As the most simple example let's take the free Dirac field with the Lagrangian
$$\mathcal{L}=\overline{\psi}(\mathrm{i} \not{\partial}-m) \psi.$$
In this case the Lagrangian is obviously invariant under a phase transformation, i.e.,
$$\psi \rightarrow \psi'=\exp(-\mathrm{i} q \eta)\psi, \quad \overline{\psi} \rightarrow \overline{\psi}'=\exp(+\mathrm{i} q \eta) \psi,$$
where $q$ and $\eta$ are real numbers. Now we make $\eta \rightarrow \delta \eta$ small, getting
$$\delta \psi=-\mathrm{i} q \psi \delta \eta, \quad \delta \overline{\psi} = +\mathrm{i} q \overline{\psi} \delta \eta.$$
Thus we have
$$\tau=-\mathrm{i} q \psi, \quad \overline{\tau}=q \mathrm{i} \overline{\psi}.$$
Now
$$\frac{\partial \mathcal{L}}{\partial(\partial_{\mu} \psi )}=\overline{\psi} \mathrm{i} \gamma^{\mu}, \quad \frac{\partial \mathcal{L}}{\partial (\partial_{\mu} \overline{\psi})}=0.$$
To determine $\Omega$ we have to use (**), which in our case reads
$$\partial_{\mu} \Omega^{\mu}=0,$$
i.e., we can set $\Omega^{\mu}=0$ and thus the Noether Current is
$$j^{\mu}=q \overline{\psi} \gamma^{\mu} \psi.$$
It is easy to check that this is indeed a conserved current for the solutions of the equations of motion, i.e., the Dirac equation
$$(\mathrm{i} \not{\partial} +m) \psi=0.$$
To make the symmetry local, i.e., to make the Lagrangian invariant under a transformation of the form
$$\psi \rightarrow \psi'=\exp(-\mathrm{i} q \tau(x)) \psi, \quad \overline{\psi} \rightarrow \overline{\psi}'=\exp(+\mathrm{i} q \tau(x)) \overline{\psi},$$
we have to introduce a gauge field $A^{\mu}$ and plug everywhere where we have a partial derivative the gauge-covariant derivative
$$\partial_{\mu} \rightarrow \partial_{\mu} +\mathrm{i} q A_{\mu}.$$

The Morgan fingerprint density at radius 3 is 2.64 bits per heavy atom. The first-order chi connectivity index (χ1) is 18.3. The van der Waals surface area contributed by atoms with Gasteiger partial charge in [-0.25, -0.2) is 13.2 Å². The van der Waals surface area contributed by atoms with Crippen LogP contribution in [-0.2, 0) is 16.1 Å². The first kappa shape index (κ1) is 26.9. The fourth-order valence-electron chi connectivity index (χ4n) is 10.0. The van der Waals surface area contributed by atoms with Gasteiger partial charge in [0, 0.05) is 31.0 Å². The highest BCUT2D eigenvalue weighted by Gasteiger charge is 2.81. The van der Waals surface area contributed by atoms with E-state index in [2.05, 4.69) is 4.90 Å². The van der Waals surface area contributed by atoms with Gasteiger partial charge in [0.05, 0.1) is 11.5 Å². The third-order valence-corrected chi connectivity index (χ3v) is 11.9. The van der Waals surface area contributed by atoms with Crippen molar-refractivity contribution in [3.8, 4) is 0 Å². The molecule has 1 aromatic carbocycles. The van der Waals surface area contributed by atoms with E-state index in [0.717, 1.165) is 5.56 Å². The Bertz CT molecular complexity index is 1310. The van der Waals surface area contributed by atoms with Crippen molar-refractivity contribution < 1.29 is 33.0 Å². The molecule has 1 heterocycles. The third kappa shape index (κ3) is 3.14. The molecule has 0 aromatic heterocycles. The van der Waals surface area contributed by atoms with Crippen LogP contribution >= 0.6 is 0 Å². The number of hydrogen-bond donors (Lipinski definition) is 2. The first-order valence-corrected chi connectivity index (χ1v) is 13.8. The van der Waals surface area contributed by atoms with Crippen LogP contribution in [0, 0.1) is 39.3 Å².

If we define the transformation for $A_{\mu}$ as
$$A_{\mu}'=A_{\mu} + q \partial_{\mu} \tau$$
we get
$$\mathrm{D}_{\mu}' \psi'=(\partial_{\mu} + \mathrm{i} q A_{\mu}') \psi '=\exp(-\mathrm{i} q \tau)[\partial_{\mu} \psi-\mathrm{i} q \partial_{\mu} \tau \psi + \mathrm{i} q A_{\mu} \psi + \mathrm{i} q \partial_{\mu} \tau \psi]=\exp(-\mathrm{i} q \tau) [\partial_{\mu} \psi + \mathrm{i} q A_{\mu}]=\exp(-\mathrm{i} q \tau) \mathrm{D}_{\mu} \psi.$$
Thus now indeed the Lagrangian is invariant under local gauge transformations. Of course, the current is still conserved, because the Lagrangian is still invariant under global gauge transformations.

Last edited: Apr 22, 2017
5. Apr 22, 2017

### Mentz114

Thanks for posting this in such detail. It is not covered in any of my textbooks.

There is a latex typo in $\frac{\partial \mathcal{L}}{\partial(\partial_{\mu} \psi )}=\overline{\psi} \mathrm{i} \gamma^{\mu}, \quad \frac{\partial \mathcal{L}}{\frac (\partial_{\mu} \overline{\psi})}=0.$
but it is obvious what it is meant.

6. Apr 22, 2017

### vanhees71

Thanks for the hint. I've corrected the typo.

7. Apr 22, 2017

### davidge

Great demonstration vanhees71. A few questions:

- Where does $\delta \eta$ and $\delta \alpha$ come from